N.J.’s endangered piping plover population increased in 2019, but researchers are cautiously optimistic

Piping plover with chicks in Cape May, N.J. (Courtesy of Kevin Karlson)

Piping plover with chicks in Cape May, N.J. (Courtesy of Kevin Karlson)

N.J.’s piping plovers population increased in 2019, but researchers are cautiously optimistic about the threatened and endangered shorebird’s long term prospects.

Highlights from Conserve Wildlife Foundation of New Jersey’s 2019 piping plover report, which provides the number of nesting pairs, active nests, and nest productivity throughout New Jersey, include 27 sites where pairs nested, up significantly from just 19 sites in 2018.

114 pairs of piping plovers nested in New Jersey in 2019, a 19% increase from 2018, which logged 96 pairs — the third lowest since 1986, according to the report.

Researchers say the 2019 population is slightly below the long-term average of 117 pairs and significantly less than the peak of 144 pairs in 2003.

But productivity — the measurement of the amount of young birds that fly, or fledgling, per pair — dropped considerably from 1.51 in 2018 and 1.24 in 2019 and was the lowest level in the last six years, the researchers found. Still, productivity is well above the long-term average since 1986.

In line with previous years, researchers additionally discovered that nearly three-quarters of the state’s piping plover population was in federal parks (Gateway National Recreation Area’s Sandy Hook Unit and E.B. Forsythe National Wildlife Refuge’s Holgate and Little Beach Units) in 2019.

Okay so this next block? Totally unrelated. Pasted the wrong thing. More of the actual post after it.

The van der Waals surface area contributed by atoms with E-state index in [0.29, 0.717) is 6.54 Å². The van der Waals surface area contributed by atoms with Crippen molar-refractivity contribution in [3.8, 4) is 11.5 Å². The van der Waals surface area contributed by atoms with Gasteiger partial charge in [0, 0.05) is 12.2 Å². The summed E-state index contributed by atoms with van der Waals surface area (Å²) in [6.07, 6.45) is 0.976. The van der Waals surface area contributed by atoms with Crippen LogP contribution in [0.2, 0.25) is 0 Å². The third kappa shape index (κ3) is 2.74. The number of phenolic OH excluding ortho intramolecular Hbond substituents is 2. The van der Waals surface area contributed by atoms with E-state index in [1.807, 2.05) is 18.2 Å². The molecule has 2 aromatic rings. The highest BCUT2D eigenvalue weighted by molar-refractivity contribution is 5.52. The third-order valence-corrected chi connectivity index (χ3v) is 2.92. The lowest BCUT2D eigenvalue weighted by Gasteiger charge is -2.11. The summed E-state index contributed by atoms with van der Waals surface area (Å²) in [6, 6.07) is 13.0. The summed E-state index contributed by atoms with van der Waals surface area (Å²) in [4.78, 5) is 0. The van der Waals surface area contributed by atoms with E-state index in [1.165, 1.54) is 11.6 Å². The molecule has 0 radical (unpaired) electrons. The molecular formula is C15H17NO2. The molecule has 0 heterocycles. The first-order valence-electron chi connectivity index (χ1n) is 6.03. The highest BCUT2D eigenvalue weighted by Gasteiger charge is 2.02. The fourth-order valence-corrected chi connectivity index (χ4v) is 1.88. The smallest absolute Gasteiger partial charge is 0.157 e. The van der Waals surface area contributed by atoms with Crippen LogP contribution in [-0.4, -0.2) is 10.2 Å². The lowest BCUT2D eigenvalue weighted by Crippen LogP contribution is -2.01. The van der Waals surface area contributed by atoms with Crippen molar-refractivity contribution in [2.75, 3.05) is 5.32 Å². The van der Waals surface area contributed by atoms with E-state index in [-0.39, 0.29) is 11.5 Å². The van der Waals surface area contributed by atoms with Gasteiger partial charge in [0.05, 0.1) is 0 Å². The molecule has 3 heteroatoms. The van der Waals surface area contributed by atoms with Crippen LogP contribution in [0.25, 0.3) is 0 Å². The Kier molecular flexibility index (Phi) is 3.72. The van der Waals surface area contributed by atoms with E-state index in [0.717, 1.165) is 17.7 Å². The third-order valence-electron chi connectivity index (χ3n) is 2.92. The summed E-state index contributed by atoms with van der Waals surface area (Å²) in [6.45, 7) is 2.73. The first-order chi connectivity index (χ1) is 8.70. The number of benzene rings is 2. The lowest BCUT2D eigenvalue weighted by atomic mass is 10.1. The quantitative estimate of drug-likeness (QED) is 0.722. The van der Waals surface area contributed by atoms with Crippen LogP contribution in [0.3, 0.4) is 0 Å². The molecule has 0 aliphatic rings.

“The importance of these federal lands in New Jersey is paramount. They provide the state’s premier nesting and foraging habitats, and recreational use can be better managed than elsewhere in New Jersey,” the team noted, adding that habitat outside of federal areas is not suitable due to human disturbance, stabilization efforts, and beach grooming.

The researchers encourage managers of municipal and state beaches to mimic natural conditions as much as possible to encourage more piping plover nesting.

In 2019, state officials restricted beach buggy traffic in a portion of Island Beach State Park due to nesting piping plovers. Piping plovers have nested in Island Beach State Park over recent summers, beginning in 2016.

Before that, they were last spotted in the state park in 1989. Conserve Wildlife Foundation of New Jersey biologists speculate that Superstorm Sandy’s creation of more open habitat was probably responsible for the piping plover return to Island Beach State Park.

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